Also provided are systems that include an IEM and a communication detection component, e.g., in the form of a receiver, sometimes referred to herein as a “detector”. Receivers of interest are those that are configured to receive a signal from an IEM. The detection component may vary significantly depending on the nature of the communication that is generated by the IEM. As such, the receiver may be configured to receive a variety of different types of communications, including but not limited to: RF signals, magnetic signals, conductive (near field) signals, acoustic signals, etc. In certain aspects, the receiver is configured to receive a signal conductively from an IEM, such that the two components use the body of the patient as a communication medium. As such, the signal that is transferred between the IEM and the receiver travels through the body, and requires the body as the conduction medium. The IEM emitted signal may be transmitted through and received from the skin and other body tissues of the subject body in the form of electrical alternating current (a.c.) voltage signals that are conducted through the body tissues. As a result, such aspects do not require any additional cable or hard wire connection, or even a radio link connection for transmitting the sensor data from the autonomous sensor units to the central transmitting and receiving unit and other components of the system, since the sensor data are directly exchanged via the skin and other body tissues of the subject. This communication protocol has the advantage that the receivers may be adaptably arranged at any desired location on the body of the subject, whereby the receivers are automatically connected to the required electrical conductor for achieving the communication, i.e., the communication is carried out through the electrical conductor provided by the skin and other body tissues of the subject.
The receiver may include a variety of different types of receiver elements, where the nature of the receiver element necessarily varies depending on the nature of the signal produced by the signal generation element. In certain aspects, the receiver may include one or more electrochemical materials (such as 2 or more electrochemical materials, 3 or more electrochemical materials, and/or includes multiple pairs of electrochemical materials, such as 2 or more, 3 or more, 4 or more pairs of electrochemical materials, etc., for detecting signal emitted by an IEM. In certain aspects, the receiver includes two or three electrochemical materials that are dispersed at a distance from each other, e.g., a distance that allows the electrochemical materials to detect a differential voltage. The distance between any two electrochemical materials may vary, and in certain aspects ranges from about 0.1 to about 5 cm, such as from about 0.5 to about 2.5 cm, e.g., about 1 cm.
In addition to receiving elements, such as electrodes electrochemical materials, receivers of the invention may include one or more integrated circuit components, one or more power components (such as power receivers or batteries), signal transmission components, housing components, etc.
The receivers of interest include both external and implantable receivers. In external aspects, the receiver is ex vivo, by which is meant that the receiver is present outside of the body during use. Where the receiver is implanted, the receiver is in vivo. The receiver is configured to be stably associated with the body, e.g., either in vivo or ex vivo, at least during the time that it receives the emitted signal from the IEM.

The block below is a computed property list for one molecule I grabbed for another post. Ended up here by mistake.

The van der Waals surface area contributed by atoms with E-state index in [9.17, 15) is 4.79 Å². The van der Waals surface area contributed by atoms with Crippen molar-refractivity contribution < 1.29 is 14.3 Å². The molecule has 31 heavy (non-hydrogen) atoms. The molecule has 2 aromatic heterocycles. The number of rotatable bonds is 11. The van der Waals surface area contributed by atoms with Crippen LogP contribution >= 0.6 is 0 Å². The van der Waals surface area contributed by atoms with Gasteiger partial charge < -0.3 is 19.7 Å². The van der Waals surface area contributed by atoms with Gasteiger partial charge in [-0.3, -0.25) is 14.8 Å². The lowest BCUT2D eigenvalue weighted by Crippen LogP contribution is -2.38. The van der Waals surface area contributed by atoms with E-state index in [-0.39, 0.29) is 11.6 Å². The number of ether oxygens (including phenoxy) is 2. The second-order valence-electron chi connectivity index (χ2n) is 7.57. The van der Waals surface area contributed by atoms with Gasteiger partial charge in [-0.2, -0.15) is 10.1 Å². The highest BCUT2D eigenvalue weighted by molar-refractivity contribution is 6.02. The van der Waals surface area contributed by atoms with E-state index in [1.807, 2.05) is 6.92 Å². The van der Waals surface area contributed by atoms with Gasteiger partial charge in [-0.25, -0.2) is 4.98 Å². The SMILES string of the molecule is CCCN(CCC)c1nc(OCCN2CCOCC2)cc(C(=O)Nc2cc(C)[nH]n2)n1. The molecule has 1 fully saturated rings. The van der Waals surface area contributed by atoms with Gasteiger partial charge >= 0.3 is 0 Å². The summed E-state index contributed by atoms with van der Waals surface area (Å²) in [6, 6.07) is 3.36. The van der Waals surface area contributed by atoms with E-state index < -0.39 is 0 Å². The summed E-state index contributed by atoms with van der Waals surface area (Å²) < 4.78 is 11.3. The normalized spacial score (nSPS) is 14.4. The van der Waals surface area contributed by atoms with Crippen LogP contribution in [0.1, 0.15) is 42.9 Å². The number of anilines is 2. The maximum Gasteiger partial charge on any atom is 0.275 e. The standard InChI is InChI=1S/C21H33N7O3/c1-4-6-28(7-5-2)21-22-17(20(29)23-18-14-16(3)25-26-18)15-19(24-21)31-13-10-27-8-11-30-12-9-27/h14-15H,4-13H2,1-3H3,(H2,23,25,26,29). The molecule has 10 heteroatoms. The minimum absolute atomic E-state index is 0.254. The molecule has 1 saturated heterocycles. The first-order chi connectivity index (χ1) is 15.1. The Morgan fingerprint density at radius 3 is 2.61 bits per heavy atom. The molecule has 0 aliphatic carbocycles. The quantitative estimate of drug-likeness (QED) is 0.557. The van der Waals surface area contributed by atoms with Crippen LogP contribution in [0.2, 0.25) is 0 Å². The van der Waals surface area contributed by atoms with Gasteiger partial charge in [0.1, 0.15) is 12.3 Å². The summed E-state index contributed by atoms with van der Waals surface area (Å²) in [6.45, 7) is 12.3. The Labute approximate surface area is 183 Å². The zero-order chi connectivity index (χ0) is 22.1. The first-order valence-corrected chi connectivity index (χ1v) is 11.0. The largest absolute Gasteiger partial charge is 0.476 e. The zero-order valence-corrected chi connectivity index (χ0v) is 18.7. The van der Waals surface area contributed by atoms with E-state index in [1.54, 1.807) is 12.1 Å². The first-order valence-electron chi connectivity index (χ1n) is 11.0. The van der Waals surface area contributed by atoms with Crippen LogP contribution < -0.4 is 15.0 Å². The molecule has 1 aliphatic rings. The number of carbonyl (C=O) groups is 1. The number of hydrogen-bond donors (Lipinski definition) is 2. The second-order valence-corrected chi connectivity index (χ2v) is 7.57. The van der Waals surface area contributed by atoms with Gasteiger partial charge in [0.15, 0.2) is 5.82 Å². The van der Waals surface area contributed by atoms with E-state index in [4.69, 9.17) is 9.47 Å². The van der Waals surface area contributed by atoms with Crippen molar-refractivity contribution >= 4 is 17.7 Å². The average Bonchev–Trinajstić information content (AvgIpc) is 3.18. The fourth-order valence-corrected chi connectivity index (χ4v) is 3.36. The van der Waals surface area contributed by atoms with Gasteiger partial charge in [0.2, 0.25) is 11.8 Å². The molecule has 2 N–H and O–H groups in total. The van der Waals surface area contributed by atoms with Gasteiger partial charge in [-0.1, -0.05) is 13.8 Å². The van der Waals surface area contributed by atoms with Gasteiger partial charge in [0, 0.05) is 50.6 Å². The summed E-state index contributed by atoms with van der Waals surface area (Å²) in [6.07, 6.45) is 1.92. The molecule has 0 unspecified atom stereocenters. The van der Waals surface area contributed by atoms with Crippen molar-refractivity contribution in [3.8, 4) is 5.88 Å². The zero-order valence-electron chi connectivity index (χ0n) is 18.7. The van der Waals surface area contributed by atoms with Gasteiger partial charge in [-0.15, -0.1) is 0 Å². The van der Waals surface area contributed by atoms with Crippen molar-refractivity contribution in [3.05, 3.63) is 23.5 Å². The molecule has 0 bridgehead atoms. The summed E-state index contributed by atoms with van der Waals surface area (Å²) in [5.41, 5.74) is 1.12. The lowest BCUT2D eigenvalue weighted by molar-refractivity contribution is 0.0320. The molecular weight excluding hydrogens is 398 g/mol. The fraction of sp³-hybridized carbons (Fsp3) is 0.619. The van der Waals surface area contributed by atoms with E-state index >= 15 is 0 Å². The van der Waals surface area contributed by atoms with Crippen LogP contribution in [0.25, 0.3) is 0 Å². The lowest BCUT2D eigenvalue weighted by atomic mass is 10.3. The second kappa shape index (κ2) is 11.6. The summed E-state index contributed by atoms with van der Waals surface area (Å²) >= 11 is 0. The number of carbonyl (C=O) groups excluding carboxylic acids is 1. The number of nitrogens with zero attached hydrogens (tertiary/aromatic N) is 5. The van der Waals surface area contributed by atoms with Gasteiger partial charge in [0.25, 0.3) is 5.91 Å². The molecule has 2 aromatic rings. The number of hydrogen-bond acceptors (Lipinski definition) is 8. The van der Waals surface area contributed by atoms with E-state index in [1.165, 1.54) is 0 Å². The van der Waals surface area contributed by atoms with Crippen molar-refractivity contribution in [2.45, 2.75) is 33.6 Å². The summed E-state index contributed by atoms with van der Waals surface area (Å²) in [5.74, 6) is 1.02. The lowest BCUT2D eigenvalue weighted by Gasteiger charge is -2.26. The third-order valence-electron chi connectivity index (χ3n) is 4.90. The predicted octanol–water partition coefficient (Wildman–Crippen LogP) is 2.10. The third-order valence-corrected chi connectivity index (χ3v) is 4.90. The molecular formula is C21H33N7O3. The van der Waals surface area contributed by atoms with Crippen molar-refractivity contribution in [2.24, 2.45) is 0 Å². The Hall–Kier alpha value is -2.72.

In certain aspects, the receiver is configured to provide data of a received signal to a location external to said subject. For example, the receiver may be configured to provide data to an external data receiver, e.g., which may be in the form of a monitor (such as a bedside monitor), a computer, a personal digital assistant (PDA), phone, messaging device, smart phone, etc. The receiver may be configured to retransmit data of a received signal to the location external to said subject. Alternatively, the receiver may be configured to be interrogated by an external interrogation device to provide data of a received signal to an external location.
Receivers of interest include, but are not limited to, those receivers disclosed in: PCT application serial nos. PCT/US2006/016370 published as WO 2006/116718; PCT/US2008/52845 published as WO 2008/095183; PCT/US2007/024225 published as WO 2008/063626 and PCT/US2008/085048; as well as U.S. Provisional Application Ser. No. 61/160,289; the disclosures of which applications (and particularly receiver components thereof) are herein incorporated by reference.
Systems of the invention may include an external device which is distinct from the receiver (which may be implanted or topically applied in certain aspects), where this external device provides a number of functionalities. Such an apparatus can include the capacity to provide feedback and appropriate clinical regulation to the patient. Such a device can take any of a number of forms. By example, the device can be configured to sit on the bed next to the patient, e.g., a bedside monitor. Other formats include, but are not limited to, PDAs, phones, such as smart phones, computers, etc. In some instances, the external device is configured to provide pharmacologic and physiologic information in a form that can be transmitted through a transmission medium, such as a telephone line, to a remote location such as a clinician or to a central monitoring agency. The external device can read out the information described in more detail in other sections of the subject patent application, both from pharmaceutical ingestion reporting and from physiological sensing devices, such as is produced internally by a pacemaker device or a dedicated implant for detection of the pill. The purpose of the external apparatus is to get the data out of the patient and into an external device. One feature of the external apparatus is its ability to provide pharmacologic and physiologic information in a form that can be transmitted through a transmission medium, such as a telephone line, to a remote location such as a clinician or to a central monitoring agency.